CAMEROTA: Well, sure but about the steps --
BARRASSO: But it just came out within December and --
CAMEROTA: But what about the substance of it? I mean why allow if there's one point of agreement, bipartisan point of agreement that everyone has said from gun enthusiasts to gun control activists, its keep guns out of the hands of the mentally ill. These sounds like it would make it easier for them to get their hands on guns.
BARRASSO: Well, I don't view that way at all. I look at this from the stand point. This is going up against people with social and people who get social security checks, people who make financial decisions and is putting the social security administration in a point where they would then be determining who is reported in ways in terms of our second amendment rights.
CAMEROTA: As I understand it, it involves 75,000 people with mental disorders so severe that they cannot work and that they have someone else manage their social security benefits. How does it make sense to let them have guns?
BARRASSO: Well, this is a new change by President Obama, a midnight regulation on his way out the door. It should be subject to a full debate, discussion, and the houses voted on it yesterday and voted to repeal that rule.
CAMEROTA: If someone has a mental illness so severe that they cannot work, should they be able to have a gun?
BARRASSO: Well, the question is if somebody able to have a gun at the same time they're receiving social security disability benefits.
BARRASSO: And you could take a look at how those decisions are being made. With up until last month --
CAMEROTA: Disability for a mental illness.
BARRASO: -- for seven, eight years of President Obama's term, it was fine. And how he come out with a midnight regulation at this point --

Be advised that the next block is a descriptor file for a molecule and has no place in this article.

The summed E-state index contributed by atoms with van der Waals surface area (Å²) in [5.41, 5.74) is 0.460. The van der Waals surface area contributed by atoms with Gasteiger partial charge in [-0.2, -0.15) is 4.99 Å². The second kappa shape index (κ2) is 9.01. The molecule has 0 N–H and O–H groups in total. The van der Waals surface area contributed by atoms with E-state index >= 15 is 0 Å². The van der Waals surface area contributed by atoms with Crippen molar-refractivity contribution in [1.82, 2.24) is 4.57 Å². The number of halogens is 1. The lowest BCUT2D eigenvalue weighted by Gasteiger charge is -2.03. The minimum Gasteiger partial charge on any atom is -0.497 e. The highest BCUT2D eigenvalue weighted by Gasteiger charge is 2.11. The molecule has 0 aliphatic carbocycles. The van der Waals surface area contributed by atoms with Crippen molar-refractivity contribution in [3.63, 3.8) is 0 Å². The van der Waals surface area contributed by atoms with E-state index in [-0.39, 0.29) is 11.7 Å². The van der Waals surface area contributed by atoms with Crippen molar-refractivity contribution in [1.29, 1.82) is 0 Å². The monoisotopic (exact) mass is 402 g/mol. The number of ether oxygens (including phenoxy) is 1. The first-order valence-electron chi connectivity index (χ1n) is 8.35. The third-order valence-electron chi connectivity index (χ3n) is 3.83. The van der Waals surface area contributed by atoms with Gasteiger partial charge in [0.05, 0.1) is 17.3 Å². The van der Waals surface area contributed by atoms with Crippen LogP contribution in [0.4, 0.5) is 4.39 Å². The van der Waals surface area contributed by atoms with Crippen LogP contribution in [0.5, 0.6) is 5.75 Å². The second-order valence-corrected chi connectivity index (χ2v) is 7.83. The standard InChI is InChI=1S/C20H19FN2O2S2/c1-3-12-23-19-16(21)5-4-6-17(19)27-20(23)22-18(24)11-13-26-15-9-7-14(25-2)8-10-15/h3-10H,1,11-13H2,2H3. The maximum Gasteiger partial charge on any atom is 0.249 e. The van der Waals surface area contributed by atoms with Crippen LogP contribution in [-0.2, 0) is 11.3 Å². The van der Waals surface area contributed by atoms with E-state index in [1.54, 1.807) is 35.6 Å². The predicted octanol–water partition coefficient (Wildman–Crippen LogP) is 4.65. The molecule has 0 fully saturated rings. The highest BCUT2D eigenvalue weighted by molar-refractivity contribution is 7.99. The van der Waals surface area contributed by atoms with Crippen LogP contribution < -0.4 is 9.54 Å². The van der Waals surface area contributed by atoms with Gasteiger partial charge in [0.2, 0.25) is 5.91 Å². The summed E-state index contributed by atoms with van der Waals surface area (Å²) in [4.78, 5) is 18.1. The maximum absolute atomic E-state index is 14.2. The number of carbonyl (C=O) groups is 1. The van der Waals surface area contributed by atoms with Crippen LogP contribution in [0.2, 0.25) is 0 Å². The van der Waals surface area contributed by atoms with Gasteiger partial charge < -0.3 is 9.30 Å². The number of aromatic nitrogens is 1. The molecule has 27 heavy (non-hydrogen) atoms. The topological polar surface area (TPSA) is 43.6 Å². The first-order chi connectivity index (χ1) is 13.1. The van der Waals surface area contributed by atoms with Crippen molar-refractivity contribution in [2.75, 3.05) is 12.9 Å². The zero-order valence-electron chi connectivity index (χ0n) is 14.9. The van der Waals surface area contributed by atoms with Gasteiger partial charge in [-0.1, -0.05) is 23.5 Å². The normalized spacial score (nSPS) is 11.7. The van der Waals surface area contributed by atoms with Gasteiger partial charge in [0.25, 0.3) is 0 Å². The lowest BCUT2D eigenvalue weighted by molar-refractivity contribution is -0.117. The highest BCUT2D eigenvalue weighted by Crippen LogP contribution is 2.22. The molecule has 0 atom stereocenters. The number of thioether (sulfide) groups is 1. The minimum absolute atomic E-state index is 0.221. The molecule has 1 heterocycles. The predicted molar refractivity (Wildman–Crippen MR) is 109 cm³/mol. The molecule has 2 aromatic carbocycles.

BARRASSO: -- that maybe even members of his own party don't support seems like just another thing that President Obama has done while leaving the White House to try to gum up the works as he leaves.
CAMEROTA: Senator, are you comfortable with somebody having a mental disability and having a gun?
BARRASSO: You can take a look at what the constitution says which is what I do as a physician who spent lots of time working with patients with all different backgrounds. There are clearly people who have been labeled one way or another, and I'm not comfortable with this late midnight recommendation by the president as he's leaving office.
CAMEROTA: Senator, I want to ask you about Scott Pruitt. As you well know, Democrats did not show up to be a part of that vote. I know that you disagree with that strategy. But they say that this --some of this committee -- some of these cabinet posts have been rushed through without the proper background vetting, without the proper questions being answered. What do you say to your fellow Democrats?
BARRASSO: Well, at this point when President Obama was elected President Obama by the state, he had his full cabinet in place as did Bill Clinton.
And now at this point, Donald Trump has only few members of his cabinet in place because the Democrats have been obstructing every step along the way for so many cabinet appointees. It is their play book. Chuck Schumer has called the play and committee members have been doing this for a number of committees.
[08:20:16] I'll tell you, it seems like the Democrats want political theater. The EPA needs a new administrator and that's what we did in the Environment and Public Works Committee yesterday. We said that if they don't want to show up, fine, we suspended the rules. He has been voted out, approved by the committee and he will be going to the floor of the United States Senate because the EPA needs an administrator.
Scot Pruitt answered over a thousand questions more than any other EPA administrator anywhere, ever. And yet the Democrats don't like the answers to his questions. Donald Trump won the election. Scott Pruitt is the right person. He has a history in Oklahoma of protecting the environment as well as strengthening the economy and fighting for states' rights.
CAMEROTA: Senator Barrasso, we appreciate you being on "New Day." thank you.
BARRASSO: OK. Thanks Alisyn.
CAMEROTA: Let's go to Chris.
CHRIS CUOMO, CNN ANCHOR: All right, what the president of the United States matters and has implications. Proof, the President of France taking aim at President Trump, he's telling other leaders there may be no future with this administration. We discuss why. Fareed Zakaria is going to give you the bottom line next.